Collecting Clark Ashton Smith
Wednesday, January 13, 2010
posted by Jeffrey Shanks
In this article I’ll be giving a brief overview of the works of Clark Ashton Smith from the perspective of the collector. As the longest lived of the Weird Tales “Big Three,” Smith produced a great number of poems and stories throughout his life in a career that spanned a half a century. The primary online resource for all things CAS-related is the exhaustive EldritchDark.com website, which gives thorough information on all of Smith’s publications. The most useful print reference is Don Herron’s article “Collecting Clark Ashton Smith” in the October 2000 issue of Firsts magazine.
One notable difference between Clark Aston Smith and his Weird Tales counterparts Lovecraft and Howard is that he had his work published in book form a number of times while he was still alive. He also signed quite a few books and his signature is fairly easy to obtain. As general rule of thumb, signed copies of Smith’s works usually sell for around two to three times what an unsigned copy in similar condition would sell for.
In the early years of his career, Smith was known primarily for his verse rather than his prose. His first published poem appeared in an issue of Munsey’s magazine in 1910 when Smith was seventeen years old. He would have numerous poems published over the next two decades in wide assortment of magazines, newspapers, and literary journals. Many of these vary in scarcity and value. For a complete listing of all of these publications see the Eldritch Dark site.
For the CAS collector, the earliest items that are fairly accessible are his books of collected poetry. Smith’s first book, The Star Treader and Other Poems was published in 1912. It had an initial print of 2000 copies, but 1000 of those, still in the form of unbound sheets, were destroyed in a fire. This first edition exists in three states or impressions. The first state has tan boards and a tan dust jacket with gold lettering. The second state is like the first, but has a black spine. The third state has blue boards. This book is not as hard to find as one might think given the early date, even in jacket, and sells for a relatively modest $400-800 depending on condition.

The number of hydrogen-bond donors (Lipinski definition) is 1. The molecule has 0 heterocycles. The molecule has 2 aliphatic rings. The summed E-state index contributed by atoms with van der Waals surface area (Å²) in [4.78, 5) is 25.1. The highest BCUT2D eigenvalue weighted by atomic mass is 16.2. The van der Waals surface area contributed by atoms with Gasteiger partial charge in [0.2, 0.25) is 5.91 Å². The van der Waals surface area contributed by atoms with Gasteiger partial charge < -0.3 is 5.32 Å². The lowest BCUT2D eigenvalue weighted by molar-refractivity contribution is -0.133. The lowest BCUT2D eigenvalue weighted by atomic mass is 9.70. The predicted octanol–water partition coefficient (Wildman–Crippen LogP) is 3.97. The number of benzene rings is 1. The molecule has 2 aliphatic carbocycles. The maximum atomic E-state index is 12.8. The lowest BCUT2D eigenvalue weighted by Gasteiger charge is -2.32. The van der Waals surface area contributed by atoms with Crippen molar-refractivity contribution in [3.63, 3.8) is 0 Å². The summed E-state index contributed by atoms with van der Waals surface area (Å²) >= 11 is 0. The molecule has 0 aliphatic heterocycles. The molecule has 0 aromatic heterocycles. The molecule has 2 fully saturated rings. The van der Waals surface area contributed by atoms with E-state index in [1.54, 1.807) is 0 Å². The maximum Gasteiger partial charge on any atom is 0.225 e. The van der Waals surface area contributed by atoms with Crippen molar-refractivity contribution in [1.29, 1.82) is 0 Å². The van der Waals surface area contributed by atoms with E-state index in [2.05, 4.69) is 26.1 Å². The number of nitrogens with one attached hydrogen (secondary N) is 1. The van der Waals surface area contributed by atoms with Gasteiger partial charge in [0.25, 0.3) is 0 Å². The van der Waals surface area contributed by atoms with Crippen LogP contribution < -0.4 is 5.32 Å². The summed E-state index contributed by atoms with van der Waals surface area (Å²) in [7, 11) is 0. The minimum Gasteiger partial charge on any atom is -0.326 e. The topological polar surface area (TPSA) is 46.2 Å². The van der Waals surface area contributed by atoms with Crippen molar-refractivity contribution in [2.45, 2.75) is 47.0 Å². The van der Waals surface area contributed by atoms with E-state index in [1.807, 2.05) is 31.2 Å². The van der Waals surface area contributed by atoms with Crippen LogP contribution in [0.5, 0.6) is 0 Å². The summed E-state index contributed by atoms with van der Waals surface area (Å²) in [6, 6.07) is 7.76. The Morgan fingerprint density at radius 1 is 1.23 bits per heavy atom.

Smith’s second book, Odes and Sonnets was published in 1918 in an edition of 300 numbered copies. It sells for $300-400. This was followed in 1922 by Ebony and Crystal with a print run of 535 signed and numbered copies and Sandlewood in 1925 with 200 numbered copies. Smith’s first short story collection, The Double Shadow and Other Fantasies was published in 1933. This perfect-bound soft cover book had a print run of 1000 copies and sells for $200-300. Another poetry collection, Nero and Other Poems was published in 1937 in a hardback edition of 200 copies – it sells for $300-400.
Smith also broke into the pulps at an early age, appearing in the August 1911 issue of the The Black Cat, a supernatural themed publication that in many ways was a precursor to Weird Tales. His poems and stories would continue to grace the pages of the pulps until the last days of the medium, though his output of new material dropped off considerably after the deaths of Howard and Lovecraft, as Smith turned instead to sculpture as a means of creative expression. A full accounting of his pulp appearances is beyond the scope of this essay (see again the Eldritch Dark site), but I will touch upon a few of the more significant issues.
Smith first appeared in Weird Tales with two poems, “Moon-Dawn” and “Duality” in the August 1923 issue. As with all of the early issues of Weird Tales it is very scarce and very expensive, listed in Bookery’s Guide to the Pulps at $2000 in Very Good. Smith’s verse was published in numerous issues of Weird Tales throughout the 1920s, but it was not until the May 1930 issue that his first prose piece, “The End of the Story,” would appear in the magazine. This was followed by “The Uncharted Isle” in the November 1930 issue. Smith’s story “The Monster of Prophecy” made the cover of the January 1932 issue. The May 1930 and January 1932 issues both guide at $100 in Very Good, while the Novemeber 1930 issue guides for $175 (due to the Kull story in that issue).